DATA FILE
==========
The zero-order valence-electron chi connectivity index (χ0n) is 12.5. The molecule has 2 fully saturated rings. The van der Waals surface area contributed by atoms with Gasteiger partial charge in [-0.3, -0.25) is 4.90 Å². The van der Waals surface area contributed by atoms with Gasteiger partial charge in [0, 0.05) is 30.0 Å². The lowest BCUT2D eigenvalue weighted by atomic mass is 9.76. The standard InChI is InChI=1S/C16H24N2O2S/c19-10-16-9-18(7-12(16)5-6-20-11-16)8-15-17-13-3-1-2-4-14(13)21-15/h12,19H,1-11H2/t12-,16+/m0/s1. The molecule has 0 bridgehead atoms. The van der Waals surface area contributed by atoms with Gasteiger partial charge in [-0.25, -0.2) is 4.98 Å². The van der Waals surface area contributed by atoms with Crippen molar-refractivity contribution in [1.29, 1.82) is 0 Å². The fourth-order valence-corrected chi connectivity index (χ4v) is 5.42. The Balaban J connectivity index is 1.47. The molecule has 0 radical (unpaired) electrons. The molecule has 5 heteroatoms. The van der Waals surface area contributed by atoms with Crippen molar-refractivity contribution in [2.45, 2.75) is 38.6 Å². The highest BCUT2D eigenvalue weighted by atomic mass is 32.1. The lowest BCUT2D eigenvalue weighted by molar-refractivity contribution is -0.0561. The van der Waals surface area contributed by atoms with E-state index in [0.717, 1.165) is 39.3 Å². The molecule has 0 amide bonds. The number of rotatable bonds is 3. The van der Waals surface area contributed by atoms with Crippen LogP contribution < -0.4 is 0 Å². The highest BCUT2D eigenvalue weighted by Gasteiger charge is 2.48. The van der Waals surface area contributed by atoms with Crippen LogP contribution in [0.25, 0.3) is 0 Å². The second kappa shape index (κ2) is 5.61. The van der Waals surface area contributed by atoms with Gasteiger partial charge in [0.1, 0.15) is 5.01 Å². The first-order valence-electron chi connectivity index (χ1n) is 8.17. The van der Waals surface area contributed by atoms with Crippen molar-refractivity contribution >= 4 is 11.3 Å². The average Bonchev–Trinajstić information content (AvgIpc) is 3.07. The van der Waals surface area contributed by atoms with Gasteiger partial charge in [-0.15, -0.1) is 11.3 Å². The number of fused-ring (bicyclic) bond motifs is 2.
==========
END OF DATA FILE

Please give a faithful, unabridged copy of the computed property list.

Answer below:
The zero-order valence-electron chi connectivity index (χ0n) is 12.5. The molecule has 2 fully saturated rings. The van der Waals surface area contributed by atoms with Gasteiger partial charge in [-0.3, -0.25) is 4.90 Å². The van der Waals surface area contributed by atoms with Gasteiger partial charge in [0, 0.05) is 30.0 Å². The lowest BCUT2D eigenvalue weighted by atomic mass is 9.76. The standard InChI is InChI=1S/C16H24N2O2S/c19-10-16-9-18(7-12(16)5-6-20-11-16)8-15-17-13-3-1-2-4-14(13)21-15/h12,19H,1-11H2/t12-,16+/m0/s1. The molecule has 0 bridgehead atoms. The van der Waals surface area contributed by atoms with Gasteiger partial charge in [-0.25, -0.2) is 4.98 Å². The van der Waals surface area contributed by atoms with Crippen molar-refractivity contribution in [1.29, 1.82) is 0 Å². The fourth-order valence-corrected chi connectivity index (χ4v) is 5.42. The Balaban J connectivity index is 1.47. The molecule has 0 radical (unpaired) electrons. The molecule has 5 heteroatoms. The van der Waals surface area contributed by atoms with Crippen molar-refractivity contribution in [2.45, 2.75) is 38.6 Å². The highest BCUT2D eigenvalue weighted by atomic mass is 32.1. The lowest BCUT2D eigenvalue weighted by molar-refractivity contribution is -0.0561. The van der Waals surface area contributed by atoms with E-state index in [0.717, 1.165) is 39.3 Å². The molecule has 0 amide bonds. The number of rotatable bonds is 3. The van der Waals surface area contributed by atoms with Crippen LogP contribution < -0.4 is 0 Å². The highest BCUT2D eigenvalue weighted by Gasteiger charge is 2.48. The van der Waals surface area contributed by atoms with Crippen LogP contribution in [0.25, 0.3) is 0 Å². The second kappa shape index (κ2) is 5.61. The van der Waals surface area contributed by atoms with Gasteiger partial charge in [0.1, 0.15) is 5.01 Å². The first-order valence-electron chi connectivity index (χ1n) is 8.17. The van der Waals surface area contributed by atoms with Crippen molar-refractivity contribution >= 4 is 11.3 Å². The average Bonchev–Trinajstić information content (AvgIpc) is 3.07. The van der Waals surface area contributed by atoms with Gasteiger partial charge in [-0.15, -0.1) is 11.3 Å². The number of fused-ring (bicyclic) bond motifs is 2.